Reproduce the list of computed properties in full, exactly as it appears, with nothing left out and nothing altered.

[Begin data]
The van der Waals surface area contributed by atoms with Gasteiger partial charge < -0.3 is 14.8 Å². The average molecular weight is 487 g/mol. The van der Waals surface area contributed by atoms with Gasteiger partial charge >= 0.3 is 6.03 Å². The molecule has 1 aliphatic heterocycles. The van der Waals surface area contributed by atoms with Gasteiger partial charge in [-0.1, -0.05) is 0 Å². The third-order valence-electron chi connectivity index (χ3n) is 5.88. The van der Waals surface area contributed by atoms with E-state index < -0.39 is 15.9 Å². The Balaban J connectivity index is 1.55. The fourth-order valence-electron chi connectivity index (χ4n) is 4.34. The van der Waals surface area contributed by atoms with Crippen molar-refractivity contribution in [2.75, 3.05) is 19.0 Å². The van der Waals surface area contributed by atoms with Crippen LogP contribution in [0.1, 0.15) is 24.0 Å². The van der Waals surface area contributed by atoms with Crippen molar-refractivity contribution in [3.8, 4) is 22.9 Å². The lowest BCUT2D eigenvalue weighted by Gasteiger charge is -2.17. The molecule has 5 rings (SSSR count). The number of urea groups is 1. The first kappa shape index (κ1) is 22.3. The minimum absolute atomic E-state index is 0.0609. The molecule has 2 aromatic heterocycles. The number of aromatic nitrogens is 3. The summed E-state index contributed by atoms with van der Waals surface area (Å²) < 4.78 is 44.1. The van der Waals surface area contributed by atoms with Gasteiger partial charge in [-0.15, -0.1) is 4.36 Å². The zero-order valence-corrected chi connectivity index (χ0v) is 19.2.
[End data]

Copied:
The van der Waals surface area contributed by atoms with Gasteiger partial charge < -0.3 is 14.8 Å². The average molecular weight is 487 g/mol. The van der Waals surface area contributed by atoms with Gasteiger partial charge >= 0.3 is 6.03 Å². The molecule has 1 aliphatic heterocycles. The van der Waals surface area contributed by atoms with Gasteiger partial charge in [-0.1, -0.05) is 0 Å². The third-order valence-electron chi connectivity index (χ3n) is 5.88. The van der Waals surface area contributed by atoms with E-state index < -0.39 is 15.9 Å². The Balaban J connectivity index is 1.55. The fourth-order valence-electron chi connectivity index (χ4n) is 4.34. The van der Waals surface area contributed by atoms with Crippen molar-refractivity contribution in [2.75, 3.05) is 19.0 Å². The van der Waals surface area contributed by atoms with Crippen LogP contribution in [0.1, 0.15) is 24.0 Å². The van der Waals surface area contributed by atoms with Crippen molar-refractivity contribution in [3.8, 4) is 22.9 Å². The lowest BCUT2D eigenvalue weighted by Gasteiger charge is -2.17. The molecule has 5 rings (SSSR count). The number of urea groups is 1. The first kappa shape index (κ1) is 22.3. The minimum absolute atomic E-state index is 0.0609. The molecule has 2 aromatic heterocycles. The number of aromatic nitrogens is 3. The summed E-state index contributed by atoms with van der Waals surface area (Å²) < 4.78 is 44.1. The van der Waals surface area contributed by atoms with Gasteiger partial charge in [-0.15, -0.1) is 4.36 Å². The zero-order valence-corrected chi connectivity index (χ0v) is 19.2.